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Methylprednisolone With or Without Daclizumab in Treating Patients With Acute Graft-Versus-Host Disease

This study has been completed.
Sponsor:
ClinicalTrials.gov Identifier:
NCT00053976
First Posted: February 6, 2003
Last Update Posted: January 23, 2017
The safety and scientific validity of this study is the responsibility of the study sponsor and investigators. Listing a study does not mean it has been evaluated by the U.S. Federal Government. Read our disclaimer for details.
Collaborator:
National Cancer Institute (NCI)
Information provided by (Responsible Party):
Vincent T. Ho, MD, Dana-Farber Cancer Institute
February 5, 2003
February 6, 2003
January 23, 2017
January 2001
November 2003   (Final data collection date for primary outcome measure)
Rate of decrease of acute GVHD grade [ Time Frame: Day 42 ]
Not Provided
Complete list of historical versions of study NCT00053976 on ClinicalTrials.gov Archive Site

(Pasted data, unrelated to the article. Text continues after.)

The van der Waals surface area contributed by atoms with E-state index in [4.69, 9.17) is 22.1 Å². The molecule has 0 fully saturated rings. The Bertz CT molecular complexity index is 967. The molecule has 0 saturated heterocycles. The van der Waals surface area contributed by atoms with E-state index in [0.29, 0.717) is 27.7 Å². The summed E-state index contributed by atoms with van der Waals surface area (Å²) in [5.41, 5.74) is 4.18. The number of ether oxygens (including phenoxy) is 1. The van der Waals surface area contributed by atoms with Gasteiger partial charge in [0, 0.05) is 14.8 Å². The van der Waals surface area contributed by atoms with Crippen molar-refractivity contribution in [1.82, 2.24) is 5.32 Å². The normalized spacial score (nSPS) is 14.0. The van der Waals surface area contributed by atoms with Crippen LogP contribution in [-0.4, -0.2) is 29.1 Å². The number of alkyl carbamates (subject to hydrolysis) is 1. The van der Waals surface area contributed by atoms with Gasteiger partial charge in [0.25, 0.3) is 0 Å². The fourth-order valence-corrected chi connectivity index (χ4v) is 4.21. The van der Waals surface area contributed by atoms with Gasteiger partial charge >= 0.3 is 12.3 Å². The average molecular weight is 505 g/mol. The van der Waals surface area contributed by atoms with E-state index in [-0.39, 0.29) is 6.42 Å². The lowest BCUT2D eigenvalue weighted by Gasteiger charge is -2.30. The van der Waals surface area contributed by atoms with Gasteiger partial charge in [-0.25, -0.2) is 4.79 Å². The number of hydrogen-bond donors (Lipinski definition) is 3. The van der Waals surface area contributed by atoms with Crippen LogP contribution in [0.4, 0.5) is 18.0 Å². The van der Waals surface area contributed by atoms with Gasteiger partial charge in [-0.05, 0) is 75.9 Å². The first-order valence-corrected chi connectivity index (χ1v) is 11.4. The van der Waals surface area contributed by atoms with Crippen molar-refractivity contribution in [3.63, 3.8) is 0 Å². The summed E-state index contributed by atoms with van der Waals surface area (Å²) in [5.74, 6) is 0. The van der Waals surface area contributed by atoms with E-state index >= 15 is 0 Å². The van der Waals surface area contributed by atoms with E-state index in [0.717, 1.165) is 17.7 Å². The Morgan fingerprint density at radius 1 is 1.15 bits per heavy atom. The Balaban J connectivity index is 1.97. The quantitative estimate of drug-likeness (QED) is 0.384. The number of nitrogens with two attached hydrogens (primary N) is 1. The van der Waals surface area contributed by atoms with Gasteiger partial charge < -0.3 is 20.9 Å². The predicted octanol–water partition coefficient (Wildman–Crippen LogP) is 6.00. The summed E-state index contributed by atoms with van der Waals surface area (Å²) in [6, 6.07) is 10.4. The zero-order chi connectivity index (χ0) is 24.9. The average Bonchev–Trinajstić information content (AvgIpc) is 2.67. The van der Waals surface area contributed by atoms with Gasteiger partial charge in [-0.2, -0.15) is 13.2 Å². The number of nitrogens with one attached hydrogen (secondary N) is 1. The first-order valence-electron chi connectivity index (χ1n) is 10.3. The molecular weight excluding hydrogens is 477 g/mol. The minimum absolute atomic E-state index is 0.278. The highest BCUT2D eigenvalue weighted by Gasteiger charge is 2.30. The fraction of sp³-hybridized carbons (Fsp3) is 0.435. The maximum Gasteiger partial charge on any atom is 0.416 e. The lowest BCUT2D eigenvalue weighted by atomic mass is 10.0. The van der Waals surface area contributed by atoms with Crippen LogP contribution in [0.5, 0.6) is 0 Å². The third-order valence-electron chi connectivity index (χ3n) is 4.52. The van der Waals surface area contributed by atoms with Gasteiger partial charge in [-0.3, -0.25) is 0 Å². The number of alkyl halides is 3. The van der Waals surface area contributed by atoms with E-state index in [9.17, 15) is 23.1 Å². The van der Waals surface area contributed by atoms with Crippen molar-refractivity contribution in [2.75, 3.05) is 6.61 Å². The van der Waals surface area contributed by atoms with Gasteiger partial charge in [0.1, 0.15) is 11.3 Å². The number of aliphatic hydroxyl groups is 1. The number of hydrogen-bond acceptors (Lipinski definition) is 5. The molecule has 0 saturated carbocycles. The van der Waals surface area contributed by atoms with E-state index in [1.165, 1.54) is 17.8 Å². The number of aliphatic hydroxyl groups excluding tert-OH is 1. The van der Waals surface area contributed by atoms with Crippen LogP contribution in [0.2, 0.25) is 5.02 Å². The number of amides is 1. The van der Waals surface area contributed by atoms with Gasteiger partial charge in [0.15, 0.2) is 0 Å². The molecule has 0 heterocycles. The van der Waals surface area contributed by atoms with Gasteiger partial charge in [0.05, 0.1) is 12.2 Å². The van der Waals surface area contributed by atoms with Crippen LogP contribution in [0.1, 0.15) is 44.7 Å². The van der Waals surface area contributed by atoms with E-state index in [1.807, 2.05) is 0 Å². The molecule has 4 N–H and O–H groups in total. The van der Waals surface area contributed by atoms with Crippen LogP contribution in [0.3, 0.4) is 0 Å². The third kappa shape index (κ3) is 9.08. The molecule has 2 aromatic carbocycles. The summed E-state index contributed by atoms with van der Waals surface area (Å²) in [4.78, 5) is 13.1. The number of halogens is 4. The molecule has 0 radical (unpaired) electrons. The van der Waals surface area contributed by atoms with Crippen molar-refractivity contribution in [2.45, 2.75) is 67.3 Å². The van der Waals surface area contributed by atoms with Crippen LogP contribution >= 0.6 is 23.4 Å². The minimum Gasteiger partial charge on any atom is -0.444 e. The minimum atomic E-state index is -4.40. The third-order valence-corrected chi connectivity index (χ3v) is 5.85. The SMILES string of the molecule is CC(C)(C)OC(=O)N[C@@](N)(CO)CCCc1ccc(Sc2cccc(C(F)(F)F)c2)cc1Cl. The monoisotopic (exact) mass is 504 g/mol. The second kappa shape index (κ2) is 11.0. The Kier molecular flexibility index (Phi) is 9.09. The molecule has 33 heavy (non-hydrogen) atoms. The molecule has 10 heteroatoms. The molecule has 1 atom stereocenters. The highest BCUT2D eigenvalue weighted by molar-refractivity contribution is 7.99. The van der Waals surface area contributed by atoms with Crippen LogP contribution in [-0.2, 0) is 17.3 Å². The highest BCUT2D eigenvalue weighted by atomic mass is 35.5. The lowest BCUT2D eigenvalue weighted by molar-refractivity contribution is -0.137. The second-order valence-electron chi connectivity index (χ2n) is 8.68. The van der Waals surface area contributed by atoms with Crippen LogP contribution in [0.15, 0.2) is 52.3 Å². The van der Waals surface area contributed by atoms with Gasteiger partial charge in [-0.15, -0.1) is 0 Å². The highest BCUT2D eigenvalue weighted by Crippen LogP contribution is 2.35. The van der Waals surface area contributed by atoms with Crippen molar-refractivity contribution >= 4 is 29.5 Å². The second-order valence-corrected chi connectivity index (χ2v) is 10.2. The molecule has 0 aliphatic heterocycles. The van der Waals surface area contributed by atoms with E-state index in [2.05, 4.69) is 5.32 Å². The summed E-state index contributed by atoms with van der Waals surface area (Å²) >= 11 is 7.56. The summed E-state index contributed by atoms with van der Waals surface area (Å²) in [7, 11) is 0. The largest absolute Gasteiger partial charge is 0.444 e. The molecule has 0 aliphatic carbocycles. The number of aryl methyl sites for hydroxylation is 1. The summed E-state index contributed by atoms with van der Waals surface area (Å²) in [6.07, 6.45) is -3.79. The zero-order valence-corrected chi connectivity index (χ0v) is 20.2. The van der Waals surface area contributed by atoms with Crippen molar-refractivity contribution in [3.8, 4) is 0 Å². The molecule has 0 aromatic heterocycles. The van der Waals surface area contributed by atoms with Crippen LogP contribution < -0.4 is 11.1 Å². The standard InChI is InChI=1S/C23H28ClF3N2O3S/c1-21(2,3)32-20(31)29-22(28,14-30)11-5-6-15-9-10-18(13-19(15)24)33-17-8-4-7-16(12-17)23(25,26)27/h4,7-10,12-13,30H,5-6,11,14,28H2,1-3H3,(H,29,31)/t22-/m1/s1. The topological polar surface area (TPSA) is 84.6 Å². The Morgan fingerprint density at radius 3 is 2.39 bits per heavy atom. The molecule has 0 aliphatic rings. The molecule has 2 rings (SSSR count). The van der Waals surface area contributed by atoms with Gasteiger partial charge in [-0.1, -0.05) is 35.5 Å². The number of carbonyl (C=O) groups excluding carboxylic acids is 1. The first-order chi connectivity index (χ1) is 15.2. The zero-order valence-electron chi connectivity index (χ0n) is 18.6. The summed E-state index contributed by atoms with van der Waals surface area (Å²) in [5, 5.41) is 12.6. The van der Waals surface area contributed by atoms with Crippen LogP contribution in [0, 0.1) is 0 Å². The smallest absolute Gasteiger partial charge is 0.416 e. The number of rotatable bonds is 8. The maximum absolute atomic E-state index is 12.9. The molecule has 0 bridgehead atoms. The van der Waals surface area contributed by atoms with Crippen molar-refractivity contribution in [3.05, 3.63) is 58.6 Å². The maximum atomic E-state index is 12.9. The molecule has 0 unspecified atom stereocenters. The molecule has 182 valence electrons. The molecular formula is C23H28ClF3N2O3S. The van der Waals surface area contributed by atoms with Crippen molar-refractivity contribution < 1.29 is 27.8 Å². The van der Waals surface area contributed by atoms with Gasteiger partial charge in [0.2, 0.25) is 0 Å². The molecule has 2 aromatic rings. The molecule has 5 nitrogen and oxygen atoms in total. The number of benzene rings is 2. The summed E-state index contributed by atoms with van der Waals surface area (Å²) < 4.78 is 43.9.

• 100 Day Mortality [ Time Frame: 100 Day ]
  • Complete Response of GVHD [ Time Frame: 100 Days ]
  • Total Days of Antibiotic or Antifungal [ Time Frame: 100 Days ]
  • Number of Hospitalized Days [ Time Frame: 100 Days ]
  • Total Steroid Dose [ Time Frame: 100 Days ]
  • Number of Participants with Steroid related Complication [ Time Frame: 1 Year ]
  • Overall Survival [ Time Frame: 100 Days ]
  • Relapse Rate [ Time Frame: 1 Years ]
Not Provided
Not Provided
Not Provided
 
Methylprednisolone With or Without Daclizumab in Treating Patients With Acute Graft-Versus-Host Disease
Treatment of Acute Graft vs. Host Disease With Steroids Plus Daclizumab (Zenapax) or Placebo

The purpose of this study is to compare the effects of IL2 receptor antibody (also known as Daclizumab or Zenapax) and corticosteroids alone for control of GVHD. Treatment with corticosteroids is standard care for GVHD. This research is being done because the investigators do not know whether addition of this new medication to standard corticosteroid therapy improves response rates. Since Zenapax binds to a type of cell which is thought to cause GVHD and possibly inactivates them, investigators have reason to believe that addition of Zenapax night result in better control of GVHD This study will determine whether the addition of another medication, Zenapax, will be more effective than steroids alone in suppressing GVHD and improving symptoms of GVHD.